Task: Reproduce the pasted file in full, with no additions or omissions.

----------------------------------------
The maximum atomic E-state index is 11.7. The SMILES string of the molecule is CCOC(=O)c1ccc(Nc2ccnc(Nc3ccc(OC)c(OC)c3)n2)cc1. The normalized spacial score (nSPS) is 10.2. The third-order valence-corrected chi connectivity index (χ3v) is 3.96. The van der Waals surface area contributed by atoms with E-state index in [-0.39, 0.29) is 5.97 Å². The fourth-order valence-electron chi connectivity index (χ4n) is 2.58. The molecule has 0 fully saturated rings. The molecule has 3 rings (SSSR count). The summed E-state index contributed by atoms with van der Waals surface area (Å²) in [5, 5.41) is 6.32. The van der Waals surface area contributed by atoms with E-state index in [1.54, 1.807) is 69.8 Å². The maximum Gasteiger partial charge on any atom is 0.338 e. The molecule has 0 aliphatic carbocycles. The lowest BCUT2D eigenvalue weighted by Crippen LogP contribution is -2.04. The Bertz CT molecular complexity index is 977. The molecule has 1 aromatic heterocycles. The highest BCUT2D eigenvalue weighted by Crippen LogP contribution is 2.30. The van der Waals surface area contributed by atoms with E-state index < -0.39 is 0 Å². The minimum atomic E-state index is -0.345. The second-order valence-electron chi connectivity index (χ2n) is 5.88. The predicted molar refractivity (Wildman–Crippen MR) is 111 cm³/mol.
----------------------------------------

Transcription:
The maximum atomic E-state index is 11.7. The SMILES string of the molecule is CCOC(=O)c1ccc(Nc2ccnc(Nc3ccc(OC)c(OC)c3)n2)cc1. The normalized spacial score (nSPS) is 10.2. The third-order valence-corrected chi connectivity index (χ3v) is 3.96. The van der Waals surface area contributed by atoms with E-state index in [-0.39, 0.29) is 5.97 Å². The fourth-order valence-electron chi connectivity index (χ4n) is 2.58. The molecule has 0 fully saturated rings. The molecule has 3 rings (SSSR count). The summed E-state index contributed by atoms with van der Waals surface area (Å²) in [5, 5.41) is 6.32. The van der Waals surface area contributed by atoms with E-state index in [1.54, 1.807) is 69.8 Å². The maximum Gasteiger partial charge on any atom is 0.338 e. The molecule has 0 aliphatic carbocycles. The lowest BCUT2D eigenvalue weighted by Crippen LogP contribution is -2.04. The Bertz CT molecular complexity index is 977. The molecule has 1 aromatic heterocycles. The highest BCUT2D eigenvalue weighted by Crippen LogP contribution is 2.30. The van der Waals surface area contributed by atoms with E-state index < -0.39 is 0 Å². The minimum atomic E-state index is -0.345. The second-order valence-electron chi connectivity index (χ2n) is 5.88. The predicted molar refractivity (Wildman–Crippen MR) is 111 cm³/mol.